Crystals of Sugar

Have you ever wondered how you can grow your very own sugar crystals at home? In this activity we will make a stick of sugar crystals and we will watch the crystals grow over a few days, while learning about how crystals grow and of course what our sugar sticks taste like!

Thumbnail of the Crystals of Sugar video

Watch the Crystals of Sugar video on YouTube by clicking on the image. Subtitles are available clicking on the icon.


Download the instructions here.

Once you have watched the video, why not try the activity yourselves by downloading our recipe and instruction sheet?

What are you seeing?

This activity is showing an example of crystallisation. At the beginning of the experiment, we dissolved sugar in heated water to make a solution. We added sugar until the sugar no longer dissolved because there was not enough water left to dissolve it. At this point our solution is known as a supersaturated solution and we know our solution is ready. After covering our sticks in sugar to help crystallisation, we then added them to the solution while it cooled down. 

As our solution got colder, the sugar molecules are less happy to stay in solution – this is caused by something called solubility-, they would rather connect with other sugar molecules and are ready to form crystals again. In these conditions, when they meet other sugar molecules in the solution, they start creating a solid, the crystal and our sugar stick starts to grow. You can learn more about what is happening in the activity in our recipe hand-out. 

Chocolate and Lego

Chocolate and Lego: it sounds like the perfect plan for the afternoon. In this activity you will learn more about chocolate and use Lego walls to help us understand why chocolate can lose its snap. In the hands on activity, you will heat and cool chocolate to see how this changes what the chocolate looks, sounds and tastes like, and we will be introduced to something called polymorphism, which will help us understand what is happening to the chocolate, by building Lego walls.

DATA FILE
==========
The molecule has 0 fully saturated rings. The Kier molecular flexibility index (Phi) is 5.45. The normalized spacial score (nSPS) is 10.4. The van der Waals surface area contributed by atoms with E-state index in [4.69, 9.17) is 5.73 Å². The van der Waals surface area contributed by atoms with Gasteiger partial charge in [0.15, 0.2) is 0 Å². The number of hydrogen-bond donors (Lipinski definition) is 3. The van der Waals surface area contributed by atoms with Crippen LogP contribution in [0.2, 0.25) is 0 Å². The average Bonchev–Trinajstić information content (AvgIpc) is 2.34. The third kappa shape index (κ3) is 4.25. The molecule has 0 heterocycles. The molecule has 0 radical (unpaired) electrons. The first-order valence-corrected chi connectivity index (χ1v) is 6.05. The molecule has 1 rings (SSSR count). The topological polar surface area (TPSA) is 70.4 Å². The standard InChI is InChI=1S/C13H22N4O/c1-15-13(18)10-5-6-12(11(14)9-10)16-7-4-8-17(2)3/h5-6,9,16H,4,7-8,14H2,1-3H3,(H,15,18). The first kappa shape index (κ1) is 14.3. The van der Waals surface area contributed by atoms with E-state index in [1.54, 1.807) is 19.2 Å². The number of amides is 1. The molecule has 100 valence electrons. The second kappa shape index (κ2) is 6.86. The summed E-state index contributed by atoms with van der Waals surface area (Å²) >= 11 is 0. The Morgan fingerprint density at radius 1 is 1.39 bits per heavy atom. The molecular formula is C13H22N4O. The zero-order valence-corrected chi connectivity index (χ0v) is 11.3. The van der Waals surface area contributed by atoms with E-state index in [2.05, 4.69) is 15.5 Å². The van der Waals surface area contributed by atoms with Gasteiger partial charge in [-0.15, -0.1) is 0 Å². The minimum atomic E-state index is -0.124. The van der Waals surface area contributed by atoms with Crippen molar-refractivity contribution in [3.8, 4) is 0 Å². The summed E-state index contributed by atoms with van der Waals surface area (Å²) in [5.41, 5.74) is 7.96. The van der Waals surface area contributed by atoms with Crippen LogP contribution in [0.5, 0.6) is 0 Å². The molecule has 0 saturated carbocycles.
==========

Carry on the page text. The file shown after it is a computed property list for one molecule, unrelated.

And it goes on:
Thumbnail of What Makes Chocolate Snap video on YouTube

Watch the Chocolate video on YouTube by clicking on the image. Subtitles are available clicking on the icon.


Download the instructions here.

Once you have watched the video why not try the activity yourselves by downloading our recipe and instruction sheet? 

What are you seeing?

The molecules in cocoa butter have at least 6 different ways that they can arrange themselves in a crystal. The different ways the molecules can arrange themselves are known as polymorphs and each polymorph might show very different properties. Polymorph number 5 is the desired form in chocolate bars, as it snaps when you break it, it melts in the mouth, and has a glossy, smooth appearance. When chocolate is melted and cooled down again the chocolate bar turns slightly white (this is called blooming) because another more easily grown polymorph of chocolate has formed. 

To learn more about what is happening and what polymorphism is we can use lego to help explain what is happening - watch our video below. 

Thumbnail of Building Crystals with Lego video

Watch the Lego video on YouTube by clicking on the image. Subtitles are available clicking on the icon.


Make Your Own Snow